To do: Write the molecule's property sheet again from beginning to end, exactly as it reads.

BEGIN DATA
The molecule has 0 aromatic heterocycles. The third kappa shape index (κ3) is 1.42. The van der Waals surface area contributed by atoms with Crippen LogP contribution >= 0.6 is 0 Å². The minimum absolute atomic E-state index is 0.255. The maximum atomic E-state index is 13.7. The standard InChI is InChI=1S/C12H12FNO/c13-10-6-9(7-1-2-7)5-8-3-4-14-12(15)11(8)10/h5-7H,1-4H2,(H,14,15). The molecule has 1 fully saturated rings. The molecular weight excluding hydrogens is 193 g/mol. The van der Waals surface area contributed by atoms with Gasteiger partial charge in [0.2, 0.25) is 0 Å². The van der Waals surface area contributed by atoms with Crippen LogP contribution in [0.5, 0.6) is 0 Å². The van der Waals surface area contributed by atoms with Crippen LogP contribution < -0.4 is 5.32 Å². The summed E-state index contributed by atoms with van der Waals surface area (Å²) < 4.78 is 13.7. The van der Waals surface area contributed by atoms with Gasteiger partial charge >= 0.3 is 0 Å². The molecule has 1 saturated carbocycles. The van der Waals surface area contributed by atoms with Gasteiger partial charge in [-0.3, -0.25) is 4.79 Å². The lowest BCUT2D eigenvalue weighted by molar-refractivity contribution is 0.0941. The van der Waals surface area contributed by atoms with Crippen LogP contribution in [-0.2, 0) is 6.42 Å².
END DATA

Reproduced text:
The molecule has 0 aromatic heterocycles. The third kappa shape index (κ3) is 1.42. The van der Waals surface area contributed by atoms with Crippen LogP contribution >= 0.6 is 0 Å². The minimum absolute atomic E-state index is 0.255. The maximum atomic E-state index is 13.7. The standard InChI is InChI=1S/C12H12FNO/c13-10-6-9(7-1-2-7)5-8-3-4-14-12(15)11(8)10/h5-7H,1-4H2,(H,14,15). The molecule has 1 fully saturated rings. The molecular weight excluding hydrogens is 193 g/mol. The van der Waals surface area contributed by atoms with Gasteiger partial charge in [0.2, 0.25) is 0 Å². The van der Waals surface area contributed by atoms with Crippen LogP contribution in [0.5, 0.6) is 0 Å². The van der Waals surface area contributed by atoms with Crippen LogP contribution < -0.4 is 5.32 Å². The summed E-state index contributed by atoms with van der Waals surface area (Å²) < 4.78 is 13.7. The van der Waals surface area contributed by atoms with Gasteiger partial charge >= 0.3 is 0 Å². The molecule has 1 saturated carbocycles. The van der Waals surface area contributed by atoms with Gasteiger partial charge in [-0.3, -0.25) is 4.79 Å². The lowest BCUT2D eigenvalue weighted by molar-refractivity contribution is 0.0941. The van der Waals surface area contributed by atoms with Crippen LogP contribution in [-0.2, 0) is 6.42 Å².